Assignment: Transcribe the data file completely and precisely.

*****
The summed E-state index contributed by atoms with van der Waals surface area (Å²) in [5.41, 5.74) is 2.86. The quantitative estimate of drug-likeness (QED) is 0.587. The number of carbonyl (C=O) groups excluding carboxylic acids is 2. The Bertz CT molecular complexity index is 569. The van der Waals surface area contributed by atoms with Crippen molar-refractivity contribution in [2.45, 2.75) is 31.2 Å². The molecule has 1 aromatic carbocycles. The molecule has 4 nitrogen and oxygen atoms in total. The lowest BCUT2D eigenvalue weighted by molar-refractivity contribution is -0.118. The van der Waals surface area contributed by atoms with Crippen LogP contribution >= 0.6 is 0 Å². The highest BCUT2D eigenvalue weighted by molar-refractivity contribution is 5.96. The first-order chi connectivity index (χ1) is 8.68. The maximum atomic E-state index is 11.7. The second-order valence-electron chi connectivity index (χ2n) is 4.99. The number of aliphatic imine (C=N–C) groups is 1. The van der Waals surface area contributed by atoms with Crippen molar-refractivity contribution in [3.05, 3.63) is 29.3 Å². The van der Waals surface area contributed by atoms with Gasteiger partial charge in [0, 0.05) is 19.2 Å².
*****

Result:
The summed E-state index contributed by atoms with van der Waals surface area (Å²) in [5.41, 5.74) is 2.86. The quantitative estimate of drug-likeness (QED) is 0.587. The number of carbonyl (C=O) groups excluding carboxylic acids is 2. The Bertz CT molecular complexity index is 569. The van der Waals surface area contributed by atoms with Crippen molar-refractivity contribution in [2.45, 2.75) is 31.2 Å². The molecule has 1 aromatic carbocycles. The molecule has 4 nitrogen and oxygen atoms in total. The lowest BCUT2D eigenvalue weighted by molar-refractivity contribution is -0.118. The van der Waals surface area contributed by atoms with Crippen LogP contribution >= 0.6 is 0 Å². The highest BCUT2D eigenvalue weighted by molar-refractivity contribution is 5.96. The first-order chi connectivity index (χ1) is 8.68. The maximum atomic E-state index is 11.7. The second-order valence-electron chi connectivity index (χ2n) is 4.99. The number of aliphatic imine (C=N–C) groups is 1. The van der Waals surface area contributed by atoms with Crippen molar-refractivity contribution in [3.05, 3.63) is 29.3 Å². The van der Waals surface area contributed by atoms with Gasteiger partial charge in [0, 0.05) is 19.2 Å².